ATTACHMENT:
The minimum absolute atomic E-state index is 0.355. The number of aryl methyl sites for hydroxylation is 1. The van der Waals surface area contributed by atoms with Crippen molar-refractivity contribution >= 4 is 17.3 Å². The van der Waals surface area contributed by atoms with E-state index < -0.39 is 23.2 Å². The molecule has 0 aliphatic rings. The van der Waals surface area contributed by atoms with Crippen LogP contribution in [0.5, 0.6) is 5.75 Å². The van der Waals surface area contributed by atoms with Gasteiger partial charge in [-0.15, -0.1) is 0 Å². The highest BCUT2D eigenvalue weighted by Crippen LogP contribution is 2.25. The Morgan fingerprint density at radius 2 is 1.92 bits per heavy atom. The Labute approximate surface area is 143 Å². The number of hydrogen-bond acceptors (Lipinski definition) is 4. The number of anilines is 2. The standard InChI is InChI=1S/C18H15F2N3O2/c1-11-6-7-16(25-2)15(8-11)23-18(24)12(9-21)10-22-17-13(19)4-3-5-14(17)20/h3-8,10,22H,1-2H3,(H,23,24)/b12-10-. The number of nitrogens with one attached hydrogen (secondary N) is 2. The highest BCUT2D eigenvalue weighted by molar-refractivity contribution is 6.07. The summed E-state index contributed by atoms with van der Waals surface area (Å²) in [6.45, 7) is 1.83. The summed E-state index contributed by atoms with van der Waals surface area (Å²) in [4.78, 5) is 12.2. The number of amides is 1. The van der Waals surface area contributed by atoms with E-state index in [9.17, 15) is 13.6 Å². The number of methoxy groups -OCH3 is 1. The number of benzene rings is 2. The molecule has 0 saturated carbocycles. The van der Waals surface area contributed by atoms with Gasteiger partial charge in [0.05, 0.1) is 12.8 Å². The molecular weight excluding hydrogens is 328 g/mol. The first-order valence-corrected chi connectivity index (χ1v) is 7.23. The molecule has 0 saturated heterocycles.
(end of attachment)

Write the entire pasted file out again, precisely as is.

The minimum absolute atomic E-state index is 0.355. The number of aryl methyl sites for hydroxylation is 1. The van der Waals surface area contributed by atoms with Crippen molar-refractivity contribution >= 4 is 17.3 Å². The van der Waals surface area contributed by atoms with E-state index < -0.39 is 23.2 Å². The molecule has 0 aliphatic rings. The van der Waals surface area contributed by atoms with Crippen LogP contribution in [0.5, 0.6) is 5.75 Å². The van der Waals surface area contributed by atoms with Gasteiger partial charge in [-0.15, -0.1) is 0 Å². The highest BCUT2D eigenvalue weighted by Crippen LogP contribution is 2.25. The Morgan fingerprint density at radius 2 is 1.92 bits per heavy atom. The Labute approximate surface area is 143 Å². The number of hydrogen-bond acceptors (Lipinski definition) is 4. The number of anilines is 2. The standard InChI is InChI=1S/C18H15F2N3O2/c1-11-6-7-16(25-2)15(8-11)23-18(24)12(9-21)10-22-17-13(19)4-3-5-14(17)20/h3-8,10,22H,1-2H3,(H,23,24)/b12-10-. The number of nitrogens with one attached hydrogen (secondary N) is 2. The highest BCUT2D eigenvalue weighted by molar-refractivity contribution is 6.07. The summed E-state index contributed by atoms with van der Waals surface area (Å²) in [6.45, 7) is 1.83. The summed E-state index contributed by atoms with van der Waals surface area (Å²) in [4.78, 5) is 12.2. The number of amides is 1. The van der Waals surface area contributed by atoms with E-state index in [9.17, 15) is 13.6 Å². The number of methoxy groups -OCH3 is 1. The number of benzene rings is 2. The molecule has 0 saturated carbocycles. The van der Waals surface area contributed by atoms with Gasteiger partial charge in [0.05, 0.1) is 12.8 Å². The molecular weight excluding hydrogens is 328 g/mol. The first-order valence-corrected chi connectivity index (χ1v) is 7.23. The molecule has 0 saturated heterocycles.